There are also plans for as many as four other parking lots. The eventual target, Horner said, is between 3,700 and 3,800 spots, up from the current 3,070.
And this Editorial does a god job summing up:
In order to complete the parking structure for Matthew Knight Arena, the University tapped into money the Department of Public Safety had collected from all drivers who paid tickets and bought permits for campus parking. In effect, the University is taking from the rest of us to build something few of us will use.
The University made a questionable financial decision receiving the bond to build the parking structure for the arena and then deciding to put that burden of debt on DPS.
Before it was charged with covering the underground arena structure, DPS was considering three new lots around campus that would have added 514 parking spaces. For that project, funding would have come from the money DPS had saved up from parking tickets, passes and meters. It was a logical plan: using money collected from drivers to increase parking for all drivers.
But rather than increasing general parking when enrollment is at an all-time high and the need of parking is widespread, to start repayment on the bond, DPS used the pool of money campus drivers had spent years accumulating to build a structure that fewer people will benefit from. It also comes at three times the cost of an above-ground parking structure.
Now, to pay for the arena structure, DPS is increasing the cost of faculty parking for next year and stepping up its efforts to enforce meters and fine people. Drivers who paid into the fund will not reap the benefits, while current and future drivers will have to pay more for the limited parking that already exists. DPS will gain revenue when arena events require use of the garage. But revenue won’t start accumulating until 2011, and DPS has to start paying for the structure now.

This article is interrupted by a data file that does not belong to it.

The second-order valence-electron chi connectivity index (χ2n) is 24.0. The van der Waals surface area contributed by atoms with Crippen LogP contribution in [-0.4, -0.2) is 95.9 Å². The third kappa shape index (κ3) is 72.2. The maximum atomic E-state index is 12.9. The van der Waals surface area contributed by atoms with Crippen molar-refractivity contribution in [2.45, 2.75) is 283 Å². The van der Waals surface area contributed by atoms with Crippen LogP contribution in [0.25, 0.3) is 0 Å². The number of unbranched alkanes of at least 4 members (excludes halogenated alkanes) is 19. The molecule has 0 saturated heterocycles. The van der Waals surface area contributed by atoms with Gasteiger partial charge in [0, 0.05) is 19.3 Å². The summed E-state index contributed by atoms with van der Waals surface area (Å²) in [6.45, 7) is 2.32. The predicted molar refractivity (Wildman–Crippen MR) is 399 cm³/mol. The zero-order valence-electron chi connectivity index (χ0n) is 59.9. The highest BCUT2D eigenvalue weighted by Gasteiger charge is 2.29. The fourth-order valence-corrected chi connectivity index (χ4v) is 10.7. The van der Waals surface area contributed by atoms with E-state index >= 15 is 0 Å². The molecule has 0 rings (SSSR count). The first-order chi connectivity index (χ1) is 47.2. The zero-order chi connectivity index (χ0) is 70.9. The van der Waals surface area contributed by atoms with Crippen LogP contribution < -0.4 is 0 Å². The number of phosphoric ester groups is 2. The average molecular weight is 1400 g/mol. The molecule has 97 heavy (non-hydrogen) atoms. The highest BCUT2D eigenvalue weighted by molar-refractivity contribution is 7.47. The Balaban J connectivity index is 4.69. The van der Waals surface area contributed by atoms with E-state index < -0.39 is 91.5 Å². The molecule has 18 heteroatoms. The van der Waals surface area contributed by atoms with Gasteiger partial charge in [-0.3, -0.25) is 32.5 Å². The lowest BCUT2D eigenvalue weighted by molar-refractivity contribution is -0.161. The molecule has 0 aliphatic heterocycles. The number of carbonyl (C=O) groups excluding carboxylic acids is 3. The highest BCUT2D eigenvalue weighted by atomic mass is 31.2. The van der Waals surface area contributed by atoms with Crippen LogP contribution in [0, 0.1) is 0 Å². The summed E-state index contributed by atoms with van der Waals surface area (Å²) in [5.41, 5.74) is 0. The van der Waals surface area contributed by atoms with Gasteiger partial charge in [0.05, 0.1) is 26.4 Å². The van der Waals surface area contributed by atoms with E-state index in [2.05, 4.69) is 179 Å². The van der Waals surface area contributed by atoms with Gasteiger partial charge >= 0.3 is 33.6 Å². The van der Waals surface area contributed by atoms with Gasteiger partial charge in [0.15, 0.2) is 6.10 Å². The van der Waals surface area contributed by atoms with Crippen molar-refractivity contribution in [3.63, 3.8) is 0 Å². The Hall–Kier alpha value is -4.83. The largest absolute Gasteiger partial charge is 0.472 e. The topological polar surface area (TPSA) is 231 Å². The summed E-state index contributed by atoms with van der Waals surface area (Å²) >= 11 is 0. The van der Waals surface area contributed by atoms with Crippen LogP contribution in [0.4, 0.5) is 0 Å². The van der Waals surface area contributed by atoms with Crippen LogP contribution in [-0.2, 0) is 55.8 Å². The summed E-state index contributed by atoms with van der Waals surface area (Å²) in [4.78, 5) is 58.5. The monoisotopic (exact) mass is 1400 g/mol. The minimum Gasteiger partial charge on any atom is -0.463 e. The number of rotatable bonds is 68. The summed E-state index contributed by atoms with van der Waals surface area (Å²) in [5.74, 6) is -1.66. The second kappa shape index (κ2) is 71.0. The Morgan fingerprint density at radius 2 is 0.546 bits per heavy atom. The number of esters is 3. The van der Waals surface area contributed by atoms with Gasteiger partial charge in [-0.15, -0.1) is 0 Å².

What’s more, more than a third of the 377 spots in the arena parking structure are reserved for users of the Jaqua Academic Center for Student-Athletes.
DPS paying for the arena structure bond in this way is a disservice to those who spent and continue to spend years paying parking fines, buying parking passes and feeding the ever-hungry meters, as little will improve for them. Instead of 514 new parking spaces, the campus community has been relegated to only 242 spaces, which won’t be enough as enrollment continues to increase.
To make matters worse, there are other factors that will decrease parking on campus: Lot 16, near the Knight Library, will be closed after midnight. The parking lot behind the Knight Law Center, which is currently the largest lot available for student use, is the planned spot for a new residence hall. Drivers who get used to parking in the arena structure will have to find other spaces during times when there is an event.
The University had an opportunity to increase the quality of life on campus for everyone while demonstrating sound fiscal management by spending the DPS funding on parking for all students. The money came from campus drivers, and the University should have spent it on something beneficial to all campus drivers, not just a few.